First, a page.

On Folk Epistemology

Mikkel Gerken is associate professor at the University of Southern Denmark. In this post he writes about his new book ‘On Folk Epistemology. How we think and talk about knowledge’.

A central claim of my book, On Folk Epistemology. How we think and talk about knowledge, is that some folk epistemological patterns of knowledge ascriptions are best explained by cognitive biases. I argue that this approach to folk epistemology yields diagnoses of some hard puzzles of contemporary epistemology. So, On Folk Epistemology seeks to contribute to some prominent debates in contemporary epistemology. For example, I criticize contextualism, pragmatic encroachment, knowledge-first epistemology etc. If you want to check it out, there is an introduction and overview here.

In this blog post, however, I will emphasize why the study of folk epistemology is an important task. In a nutshell, it is because folk epistemology is extremely consequential. Consider, for example, the roles of knowledge ascriptions in our social interactions. We acquire the ability to think and talk about knowledge early in life. Moreover, mental and linguistic ascriptions and denials of knowledge remain extremely prominent in adulthood. Indeed, linguistic knowledge ascriptions are arguably among the most important speech acts that we engage in on a daily basis.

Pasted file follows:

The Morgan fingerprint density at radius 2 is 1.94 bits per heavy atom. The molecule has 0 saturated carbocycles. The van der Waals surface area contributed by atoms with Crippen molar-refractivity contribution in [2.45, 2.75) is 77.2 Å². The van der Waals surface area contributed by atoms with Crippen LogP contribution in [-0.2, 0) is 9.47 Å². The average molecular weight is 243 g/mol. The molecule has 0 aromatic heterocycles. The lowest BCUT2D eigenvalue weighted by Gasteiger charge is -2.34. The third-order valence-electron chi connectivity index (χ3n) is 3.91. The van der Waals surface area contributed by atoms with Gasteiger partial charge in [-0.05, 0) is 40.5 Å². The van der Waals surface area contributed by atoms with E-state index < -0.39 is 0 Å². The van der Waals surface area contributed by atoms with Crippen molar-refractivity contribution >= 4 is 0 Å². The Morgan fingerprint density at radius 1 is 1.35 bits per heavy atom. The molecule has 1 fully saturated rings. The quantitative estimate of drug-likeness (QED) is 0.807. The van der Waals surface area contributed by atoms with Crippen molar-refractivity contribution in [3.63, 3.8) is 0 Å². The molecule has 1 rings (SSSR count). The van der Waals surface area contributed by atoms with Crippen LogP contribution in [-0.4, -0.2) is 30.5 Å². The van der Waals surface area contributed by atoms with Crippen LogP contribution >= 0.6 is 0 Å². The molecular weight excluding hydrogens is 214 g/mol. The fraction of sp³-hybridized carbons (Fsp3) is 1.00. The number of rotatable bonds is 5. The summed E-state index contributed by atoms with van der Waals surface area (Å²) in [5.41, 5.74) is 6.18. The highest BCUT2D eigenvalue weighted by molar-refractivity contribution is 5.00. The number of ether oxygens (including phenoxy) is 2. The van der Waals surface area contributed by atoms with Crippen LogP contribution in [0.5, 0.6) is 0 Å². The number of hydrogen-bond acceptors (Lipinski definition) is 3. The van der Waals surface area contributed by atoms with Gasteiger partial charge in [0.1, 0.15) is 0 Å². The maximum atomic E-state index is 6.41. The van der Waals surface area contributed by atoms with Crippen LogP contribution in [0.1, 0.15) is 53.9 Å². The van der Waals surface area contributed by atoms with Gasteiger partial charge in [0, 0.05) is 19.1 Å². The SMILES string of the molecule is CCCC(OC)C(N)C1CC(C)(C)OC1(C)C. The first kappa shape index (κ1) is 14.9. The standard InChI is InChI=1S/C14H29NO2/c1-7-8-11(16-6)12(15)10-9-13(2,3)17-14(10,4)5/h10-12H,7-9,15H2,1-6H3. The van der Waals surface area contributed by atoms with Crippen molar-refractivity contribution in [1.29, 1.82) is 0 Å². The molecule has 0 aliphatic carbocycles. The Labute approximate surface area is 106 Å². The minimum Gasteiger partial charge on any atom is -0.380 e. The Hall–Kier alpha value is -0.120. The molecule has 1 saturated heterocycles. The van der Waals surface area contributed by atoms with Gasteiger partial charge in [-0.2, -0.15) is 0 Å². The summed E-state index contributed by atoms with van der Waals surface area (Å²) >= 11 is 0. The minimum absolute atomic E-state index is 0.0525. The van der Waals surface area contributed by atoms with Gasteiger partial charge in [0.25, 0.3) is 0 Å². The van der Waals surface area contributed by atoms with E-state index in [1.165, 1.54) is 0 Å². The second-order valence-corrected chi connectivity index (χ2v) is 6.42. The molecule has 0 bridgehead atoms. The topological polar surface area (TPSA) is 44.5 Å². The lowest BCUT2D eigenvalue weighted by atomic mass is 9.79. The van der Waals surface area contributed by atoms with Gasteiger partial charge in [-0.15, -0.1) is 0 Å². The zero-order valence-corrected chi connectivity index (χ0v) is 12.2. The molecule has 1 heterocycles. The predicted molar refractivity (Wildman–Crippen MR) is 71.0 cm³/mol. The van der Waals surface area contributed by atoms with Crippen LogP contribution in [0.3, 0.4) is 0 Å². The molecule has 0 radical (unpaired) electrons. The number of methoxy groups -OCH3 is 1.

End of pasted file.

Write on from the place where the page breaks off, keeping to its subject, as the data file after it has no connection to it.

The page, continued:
To ascribe knowledge to oneself or to someone else is a powerful speech act that gives the proposition said to be known a special status. Often it indicates that we are in a position to act on the proposition. Moreover, the subject to whom knowledge is ascribed is often given a stamp of social approval or disapproval. Just consider phrases such as “she is in the know” or “he doesn’t know what he is talking about.” Consequently, knowledge ascriptions are central to many of the social scripts that govern social life. So, if our knowledge ascriptions and intuitions about them are biased, we’d want to understand how and why. After all, we do not want to make our decisions about whom to trust and how to act based on biased judgments.

Understanding the biases of our folk epistemology is all the more urgent given that they may lead to social injustices. This may be the case if biases reflect stereotypes that pertain to gender, race or class. Folk epistemological biases are particularly relevant to distinctively epistemic injustices. While epistemic injustices may be caused by general “identity prejudices”, folk epistemological biases are especially relevant.